This blog is about growing tropical-looking plants in the Phoenix, Arizona area

April 1, 2016

Using a moisture meter for your Kentia palm

I learned the most important lesson about using a moisture meter yesterday - they aren't very useful if you just leave it in the cupboard under the sink.

I used a moisture meter for the first time several years ago when I did some house-sitting for a friend who has a lot of rare plants in his house. It was actually kind of fun - you just stuck the prongs into the soil and looked at the readout. If it was in the green area, you didn't add water, if it was in the red area, you did. The plants never got to the blue area, which means that there is the soil is waaaaayyyyy too wet, unless you have plants that like to live in marshy soil (and most plants don't).

After the hours of labor repotting my Kentia palms on Wednesday, I feel the need to look after them carefully, and possibly make the most common mistake that people make - overwatering. So I found the moisture meter, which I haven't used for years, and stuck it into the soil. Wow! The needle nearly went off of the scale, the soil was still so wet. If I added more water now, it would just cause the roots to rot, so I'll relax.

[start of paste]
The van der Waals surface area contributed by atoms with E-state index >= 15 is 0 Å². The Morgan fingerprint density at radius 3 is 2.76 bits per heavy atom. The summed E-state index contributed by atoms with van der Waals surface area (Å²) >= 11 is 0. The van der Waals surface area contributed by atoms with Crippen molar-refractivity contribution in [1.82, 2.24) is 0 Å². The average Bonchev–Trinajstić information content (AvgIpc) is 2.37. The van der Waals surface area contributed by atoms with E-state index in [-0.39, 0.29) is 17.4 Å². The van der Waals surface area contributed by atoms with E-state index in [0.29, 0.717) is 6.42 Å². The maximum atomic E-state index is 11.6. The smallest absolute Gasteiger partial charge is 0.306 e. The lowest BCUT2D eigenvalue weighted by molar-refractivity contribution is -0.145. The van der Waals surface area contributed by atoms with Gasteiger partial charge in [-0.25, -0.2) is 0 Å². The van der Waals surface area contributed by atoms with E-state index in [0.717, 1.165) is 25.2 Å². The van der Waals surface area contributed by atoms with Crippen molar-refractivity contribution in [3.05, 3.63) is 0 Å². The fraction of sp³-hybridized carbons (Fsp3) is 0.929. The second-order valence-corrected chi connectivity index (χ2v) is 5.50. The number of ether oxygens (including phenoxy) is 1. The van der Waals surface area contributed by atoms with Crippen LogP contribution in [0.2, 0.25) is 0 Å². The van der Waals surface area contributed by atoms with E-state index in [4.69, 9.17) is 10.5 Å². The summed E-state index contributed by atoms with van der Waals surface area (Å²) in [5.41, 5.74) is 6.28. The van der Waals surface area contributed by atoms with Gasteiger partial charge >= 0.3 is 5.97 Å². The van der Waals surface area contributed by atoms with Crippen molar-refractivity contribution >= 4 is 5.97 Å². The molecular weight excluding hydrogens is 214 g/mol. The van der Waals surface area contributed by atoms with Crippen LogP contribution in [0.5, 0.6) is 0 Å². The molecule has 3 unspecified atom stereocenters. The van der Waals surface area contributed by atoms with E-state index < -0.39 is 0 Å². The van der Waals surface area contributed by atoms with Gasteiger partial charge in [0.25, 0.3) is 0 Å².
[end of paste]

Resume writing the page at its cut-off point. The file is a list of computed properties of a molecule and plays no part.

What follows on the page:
My Kentia palm expert tells me that the most important thing is to make sure that the bottom of the pot isn't too wet, so the reading can be a little higher towards the top of the soil, and lower towards the bottom. That's the importance of good draining that we hear so much about. A palm tree like this needs water, of course, but it doesn't like to stand with "its feet wet" or the roots will rot and the plant will die. The expression I learned long ago was:

"Palm trees like to see water, but they don't like to see it twice!"

So, go find that moisture meter, and use it. You may be surprised at what you see. And don't kill your palm tree with kindness!
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